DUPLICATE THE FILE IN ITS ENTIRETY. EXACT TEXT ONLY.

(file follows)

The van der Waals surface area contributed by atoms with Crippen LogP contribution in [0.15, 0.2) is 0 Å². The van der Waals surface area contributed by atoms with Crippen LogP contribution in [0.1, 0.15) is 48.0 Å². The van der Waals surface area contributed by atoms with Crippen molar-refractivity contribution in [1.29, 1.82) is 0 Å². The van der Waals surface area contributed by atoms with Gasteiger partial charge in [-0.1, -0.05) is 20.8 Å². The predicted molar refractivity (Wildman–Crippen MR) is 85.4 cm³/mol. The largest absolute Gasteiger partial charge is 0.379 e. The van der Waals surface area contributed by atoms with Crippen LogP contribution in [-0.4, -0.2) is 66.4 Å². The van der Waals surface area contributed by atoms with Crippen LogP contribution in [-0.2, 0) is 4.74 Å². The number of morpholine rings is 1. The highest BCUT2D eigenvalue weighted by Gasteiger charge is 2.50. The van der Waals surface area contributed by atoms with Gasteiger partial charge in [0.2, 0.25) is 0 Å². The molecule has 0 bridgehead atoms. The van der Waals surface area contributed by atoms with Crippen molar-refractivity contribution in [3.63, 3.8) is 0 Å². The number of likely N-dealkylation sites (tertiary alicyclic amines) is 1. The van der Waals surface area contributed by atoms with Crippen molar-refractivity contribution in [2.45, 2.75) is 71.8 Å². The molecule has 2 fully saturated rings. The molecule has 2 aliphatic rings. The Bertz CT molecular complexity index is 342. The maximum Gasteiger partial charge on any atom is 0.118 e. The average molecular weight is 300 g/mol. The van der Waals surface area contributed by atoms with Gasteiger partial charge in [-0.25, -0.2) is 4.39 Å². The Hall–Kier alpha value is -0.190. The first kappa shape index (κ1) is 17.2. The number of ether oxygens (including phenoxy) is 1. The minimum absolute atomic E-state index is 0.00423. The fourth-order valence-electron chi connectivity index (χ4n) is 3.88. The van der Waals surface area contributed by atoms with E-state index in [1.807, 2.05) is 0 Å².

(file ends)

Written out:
The van der Waals surface area contributed by atoms with Crippen LogP contribution in [0.15, 0.2) is 0 Å². The van der Waals surface area contributed by atoms with Crippen LogP contribution in [0.1, 0.15) is 48.0 Å². The van der Waals surface area contributed by atoms with Crippen molar-refractivity contribution in [1.29, 1.82) is 0 Å². The van der Waals surface area contributed by atoms with Gasteiger partial charge in [-0.1, -0.05) is 20.8 Å². The predicted molar refractivity (Wildman–Crippen MR) is 85.4 cm³/mol. The largest absolute Gasteiger partial charge is 0.379 e. The van der Waals surface area contributed by atoms with Crippen LogP contribution in [-0.4, -0.2) is 66.4 Å². The van der Waals surface area contributed by atoms with Crippen LogP contribution in [-0.2, 0) is 4.74 Å². The number of morpholine rings is 1. The highest BCUT2D eigenvalue weighted by Gasteiger charge is 2.50. The van der Waals surface area contributed by atoms with Gasteiger partial charge in [0.2, 0.25) is 0 Å². The molecule has 0 bridgehead atoms. The van der Waals surface area contributed by atoms with Crippen molar-refractivity contribution in [3.63, 3.8) is 0 Å². The number of likely N-dealkylation sites (tertiary alicyclic amines) is 1. The van der Waals surface area contributed by atoms with Crippen molar-refractivity contribution in [2.45, 2.75) is 71.8 Å². The molecule has 2 fully saturated rings. The molecule has 2 aliphatic rings. The Bertz CT molecular complexity index is 342. The maximum Gasteiger partial charge on any atom is 0.118 e. The average molecular weight is 300 g/mol. The van der Waals surface area contributed by atoms with Gasteiger partial charge in [-0.25, -0.2) is 4.39 Å². The Hall–Kier alpha value is -0.190. The first kappa shape index (κ1) is 17.2. The number of ether oxygens (including phenoxy) is 1. The minimum absolute atomic E-state index is 0.00423. The fourth-order valence-electron chi connectivity index (χ4n) is 3.88. The van der Waals surface area contributed by atoms with E-state index in [1.807, 2.05) is 0 Å².